Migratory salmon soon will have one less hazard to face thanks to the Wallace Weir Fish Rescue Facility project, which will help prevent adult Sacramento River salmon from swimming into a drainage ditch where spawning is hopeless.
By building a permanent barrier across the Knights Landing Ridge Cut, their will be better control of farm drainage releases to avoid attracting salmon.
A new fish collection facility adjacent to the weir will allow the California Department of Fish and Wildlife to more effectively capture stray salmon and return them to the river to spawn.
Name of Project: Wallace Weir Fish Rescue Facility
Project Location: The project area is near the downstream end of the Knights Landing Ridge Cut (KLRC) where it enters the Yolo Bypass, near the town of Woodland in Yolo County, California. The KLRC segment in the project area is approximately 675 feet wide between the tops of banks and drains in a southeasterly direction. The right (west) bank of the KLRC at the Wallace Weir is a Sacramento River Flood Control Project (SRFCP) levee, and the left bank approximately 750 feet upstream of the existing weir is also a SRFCP levee. The Yolo Bypass is immediately adjacent to the east.
Purpose: Construction of the permanent barrier will provide a near-term, permanent fix to block federally and state-listed anadromous fish entry into the Colusa Basin Drain through the KLRC. The proposed project would also facilitate fish relocation while maintaining outflows and improve the efficiency and safety of fish rescue operations under broader flow conditions.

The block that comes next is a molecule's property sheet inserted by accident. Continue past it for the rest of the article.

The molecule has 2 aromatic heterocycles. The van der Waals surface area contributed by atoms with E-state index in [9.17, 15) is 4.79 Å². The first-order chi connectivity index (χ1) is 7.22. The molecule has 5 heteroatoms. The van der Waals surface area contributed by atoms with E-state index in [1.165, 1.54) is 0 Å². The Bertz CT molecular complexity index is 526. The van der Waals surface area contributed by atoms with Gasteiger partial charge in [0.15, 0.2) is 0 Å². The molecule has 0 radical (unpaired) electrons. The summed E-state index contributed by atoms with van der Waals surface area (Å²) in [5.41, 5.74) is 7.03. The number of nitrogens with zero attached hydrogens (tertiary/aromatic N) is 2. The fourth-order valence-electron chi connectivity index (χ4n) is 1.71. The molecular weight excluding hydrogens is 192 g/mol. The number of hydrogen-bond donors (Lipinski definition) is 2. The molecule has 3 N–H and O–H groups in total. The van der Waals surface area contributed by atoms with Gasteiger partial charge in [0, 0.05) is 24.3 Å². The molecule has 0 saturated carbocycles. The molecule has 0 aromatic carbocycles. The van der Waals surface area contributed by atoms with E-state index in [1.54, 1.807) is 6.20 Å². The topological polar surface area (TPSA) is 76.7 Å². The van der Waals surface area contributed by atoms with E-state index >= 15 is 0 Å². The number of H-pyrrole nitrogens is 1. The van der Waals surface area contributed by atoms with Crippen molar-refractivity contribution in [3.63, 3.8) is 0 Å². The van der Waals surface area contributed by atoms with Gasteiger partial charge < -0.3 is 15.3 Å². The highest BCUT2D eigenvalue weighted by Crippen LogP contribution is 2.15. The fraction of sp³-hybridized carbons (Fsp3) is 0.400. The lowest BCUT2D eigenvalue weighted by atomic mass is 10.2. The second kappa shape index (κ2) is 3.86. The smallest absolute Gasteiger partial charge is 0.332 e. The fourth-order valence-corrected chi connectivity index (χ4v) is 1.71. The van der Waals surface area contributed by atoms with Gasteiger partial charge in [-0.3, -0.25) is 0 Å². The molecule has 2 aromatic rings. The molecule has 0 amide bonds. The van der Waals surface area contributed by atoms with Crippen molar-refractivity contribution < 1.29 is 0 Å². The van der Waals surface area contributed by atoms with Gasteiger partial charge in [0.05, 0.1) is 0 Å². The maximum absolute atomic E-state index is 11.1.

Project Description: To construct a permanent weir with a positive fish barrier and fish collection facility downstream of the existing Wallace Weir structure in the KLRC. The fish collection facility will be adjacent to the fish barrier and work in tandem with the barrier. The project involves removal of the existing Wallace Weir, which is a seasonally constructed, earthen berm that crosses the KLRC. The project will be constructed in compliance with the Biological Opinion and Conference Opinion on the Long-term Operations of the Central Valley Project and the State Water Project issued by the National Marine Fisheries Service in 2009, and as part of the California EcoRestore initiative. Migrating adult salmon are currently able to enter the KLRC through the Wallace Weir when they are attracted by certain flow regimes. No known hazardous waste sites exist in the project area. The Wallace Weir Fish Rescue Facility Project Construction started on August 18, 2016.
Davis Enterprise- Fish-friendly Weir will keep salmon in the river not farm fields
Footage: RD 108 in association with Hayden Cornwell Production created a film using drone footage to detail the pre-project condition of the Wallace Weir Fish Rescue Project.